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Papua New Guinea court calls Australian Refugee Detention Center illegal

A Supreme Court decision has been hailed as a step toward ending the human rights violations at Australia's remote detention centers, though Australia shows no signs it will officially end the program.

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    Iranian asylum seekers who were caught in Indonesian waters while sailing to Australia sit on a boat at Benoa port in Bali, Indonesia. Papua New Guinea's Supreme Court ruled on Tuesday that Australia's detention of asylum seekers at a facility on the country's Manus Island is unconstitutional.
    Firdia Lisnawati/AP/File
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Australia is breaching the personal liberty of the asylum seekers that the nation is currently holding at a facility on Papua New Guinea's Manus Island, a Supreme Court there ruled Tuesday.

Citing several human rights violations the Papua New Guinea court has ordered both the Australian and Papua New Guinea governments to "take all steps necessary" to stop the "unconstitutional and illegal detention of the asylum seekers or transferees." The court said that because the detained people never entered the island nation willingly, detaining them was violating their freedom.

The Manus Island detention center is currently holding around 900 adults, most whose refugee status has been determined to be legitimate, The Sydney Morning Herald reported.

Under the controversial program that has drawn widespread international criticism, asylum seekers heading for Australian shores by boat are intercepted by military vessels patrolling the waters and sent to its northern neighbor. The agreement was set up between the two nations in 2013, in which Australia agreed to give Papua New Guinea $309 million in exchange for establishing the refugee camp.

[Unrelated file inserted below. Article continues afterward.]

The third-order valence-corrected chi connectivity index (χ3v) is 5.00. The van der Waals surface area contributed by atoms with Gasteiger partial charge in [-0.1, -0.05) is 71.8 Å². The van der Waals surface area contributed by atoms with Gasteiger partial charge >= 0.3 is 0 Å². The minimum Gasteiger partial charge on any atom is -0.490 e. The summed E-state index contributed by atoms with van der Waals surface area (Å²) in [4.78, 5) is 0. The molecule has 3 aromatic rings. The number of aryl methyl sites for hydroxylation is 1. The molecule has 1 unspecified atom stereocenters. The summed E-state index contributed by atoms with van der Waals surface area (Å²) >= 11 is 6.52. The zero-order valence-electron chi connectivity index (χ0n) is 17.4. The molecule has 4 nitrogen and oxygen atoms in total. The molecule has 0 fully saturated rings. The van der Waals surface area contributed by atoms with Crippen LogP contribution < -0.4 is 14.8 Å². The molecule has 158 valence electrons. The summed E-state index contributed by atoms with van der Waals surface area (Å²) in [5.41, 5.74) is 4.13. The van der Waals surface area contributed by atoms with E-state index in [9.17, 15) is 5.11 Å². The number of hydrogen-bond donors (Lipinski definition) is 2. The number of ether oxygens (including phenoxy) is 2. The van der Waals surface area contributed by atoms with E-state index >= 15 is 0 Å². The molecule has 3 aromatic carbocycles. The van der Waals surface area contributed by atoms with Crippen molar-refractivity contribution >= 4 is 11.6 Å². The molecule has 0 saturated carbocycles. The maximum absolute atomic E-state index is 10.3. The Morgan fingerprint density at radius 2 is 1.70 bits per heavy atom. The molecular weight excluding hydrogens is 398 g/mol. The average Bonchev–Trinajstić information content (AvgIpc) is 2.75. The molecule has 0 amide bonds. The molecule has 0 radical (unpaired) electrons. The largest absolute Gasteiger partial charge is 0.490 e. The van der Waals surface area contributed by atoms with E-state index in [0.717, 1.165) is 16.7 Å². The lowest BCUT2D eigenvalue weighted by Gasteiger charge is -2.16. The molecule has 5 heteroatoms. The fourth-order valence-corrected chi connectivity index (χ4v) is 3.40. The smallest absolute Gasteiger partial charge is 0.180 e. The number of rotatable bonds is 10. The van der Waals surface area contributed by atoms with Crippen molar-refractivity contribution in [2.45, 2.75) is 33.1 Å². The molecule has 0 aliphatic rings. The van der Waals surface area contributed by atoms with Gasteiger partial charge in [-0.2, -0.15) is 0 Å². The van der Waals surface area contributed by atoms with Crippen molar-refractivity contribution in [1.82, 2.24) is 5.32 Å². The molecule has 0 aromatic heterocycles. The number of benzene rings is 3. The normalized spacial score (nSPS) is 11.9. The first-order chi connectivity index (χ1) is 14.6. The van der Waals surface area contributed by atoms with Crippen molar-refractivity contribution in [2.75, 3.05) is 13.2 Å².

Australian policymakers supporting the program have long argued that the program is intended to protect the lives of the asylum seekers traveling by boat, alluding to the recent high number of asylum seekers who die at sea, while attempting to reach Europe.

While the policy has received international scrutiny, several polls show that a majority of Australians are in favor of preventing asylum seekers from reaching Australian shores. Some 58 percent of Australians said they "totally agree" and 30 percent said they "strongly agree" with the government's policy to intercept and turn back asylum seekers arriving by boat, according to a 2015 poll by Essential Report, ABC reported. Only 27 percent said they "disagreed or strongly disagreed" with the policy. The report also found that Australians were likely to harden their stance as more information about the asylum seekers was revealed. A second version of the poll asked the respondents if they would agree with the policies if they found out that the asylum seekers would be prevented from entering any other country in the region. Those who "totally agreed" increased to 60 percent while those who "strongly agree" increased to 34 percent.

But critics say of the program including the United Nations say that Australia is violating international law. The UN and other rights groups have reported dire conditions in the detention camps.

"The real concern for people are the conditions, psychologically, that people go through in terms of being indefinitely detained," Matt Siegel a senior correspondent for Reuters in Sydney, told NPR in February. "Some of these people have been in these camps for three, four, five years, and that leads to an enormous level of self-harm, suicide attempts, especially among – and most disturbingly, amongst children and young children."

The ruling has been hailed as a great step forward by human rights organizations which have long called Australia's detention program inhumane. In February, Australia's Supreme Court declared the detention practice constitutional, dealing a blow to rights group who challenged Canberra's policy on asylum seekers arriving by boat.

"PNG's supreme court has recognised that detaining people who have committed no crime is wrong," Elaine Pearson, Australia's Director of Human Rights Watch, told The Guardian. "For these men, their only mistake was to try to seek sanctuary in Australia – that doesn't deserve years in limbo locked up in a remote island prison."

But the ruling by the Papua New Guinea court will not necessarily have any impact on the Australian government. Australia's immigration minister Peter Dutton was quoted saying that the ruling won't change the country's policy.  

"It does not alter Australia's border protection policies – they remain unchanged," Mr. Dutton said in a statement. "No one who attempts to travel to Australia illegally by boat will settle in Australia."

"Those in the Manus Island Regional Processing Centre found to be refugees are able to resettle in Papua New Guinea," he added. "Those found not to be refugees should return to their country of origin."

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